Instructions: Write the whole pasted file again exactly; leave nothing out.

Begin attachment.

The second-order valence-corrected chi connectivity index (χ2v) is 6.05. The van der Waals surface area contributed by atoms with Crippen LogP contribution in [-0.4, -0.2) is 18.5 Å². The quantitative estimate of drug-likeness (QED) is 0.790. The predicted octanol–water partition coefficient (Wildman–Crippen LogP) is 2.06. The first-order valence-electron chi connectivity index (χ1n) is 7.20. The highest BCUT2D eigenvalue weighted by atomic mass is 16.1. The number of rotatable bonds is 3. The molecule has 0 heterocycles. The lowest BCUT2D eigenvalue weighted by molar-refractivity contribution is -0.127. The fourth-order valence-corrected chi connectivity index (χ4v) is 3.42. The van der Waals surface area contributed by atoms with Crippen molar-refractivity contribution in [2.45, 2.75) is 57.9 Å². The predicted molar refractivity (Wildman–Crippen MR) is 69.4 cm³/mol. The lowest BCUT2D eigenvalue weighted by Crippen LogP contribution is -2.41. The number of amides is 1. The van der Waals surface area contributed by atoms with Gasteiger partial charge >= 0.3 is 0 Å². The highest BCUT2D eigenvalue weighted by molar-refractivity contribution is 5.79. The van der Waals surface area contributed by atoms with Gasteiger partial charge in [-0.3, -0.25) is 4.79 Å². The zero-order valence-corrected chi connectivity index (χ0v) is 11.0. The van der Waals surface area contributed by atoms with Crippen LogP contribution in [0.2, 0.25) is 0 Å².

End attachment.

The second-order valence-corrected chi connectivity index (χ2v) is 6.05. The van der Waals surface area contributed by atoms with Crippen LogP contribution in [-0.4, -0.2) is 18.5 Å². The quantitative estimate of drug-likeness (QED) is 0.790. The predicted octanol–water partition coefficient (Wildman–Crippen LogP) is 2.06. The first-order valence-electron chi connectivity index (χ1n) is 7.20. The highest BCUT2D eigenvalue weighted by atomic mass is 16.1. The number of rotatable bonds is 3. The molecule has 0 heterocycles. The lowest BCUT2D eigenvalue weighted by molar-refractivity contribution is -0.127. The fourth-order valence-corrected chi connectivity index (χ4v) is 3.42. The van der Waals surface area contributed by atoms with Crippen molar-refractivity contribution in [2.45, 2.75) is 57.9 Å². The predicted molar refractivity (Wildman–Crippen MR) is 69.4 cm³/mol. The lowest BCUT2D eigenvalue weighted by Crippen LogP contribution is -2.41. The number of amides is 1. The van der Waals surface area contributed by atoms with Gasteiger partial charge >= 0.3 is 0 Å². The highest BCUT2D eigenvalue weighted by molar-refractivity contribution is 5.79. The van der Waals surface area contributed by atoms with Gasteiger partial charge in [-0.3, -0.25) is 4.79 Å². The zero-order valence-corrected chi connectivity index (χ0v) is 11.0. The van der Waals surface area contributed by atoms with Crippen LogP contribution in [0.2, 0.25) is 0 Å².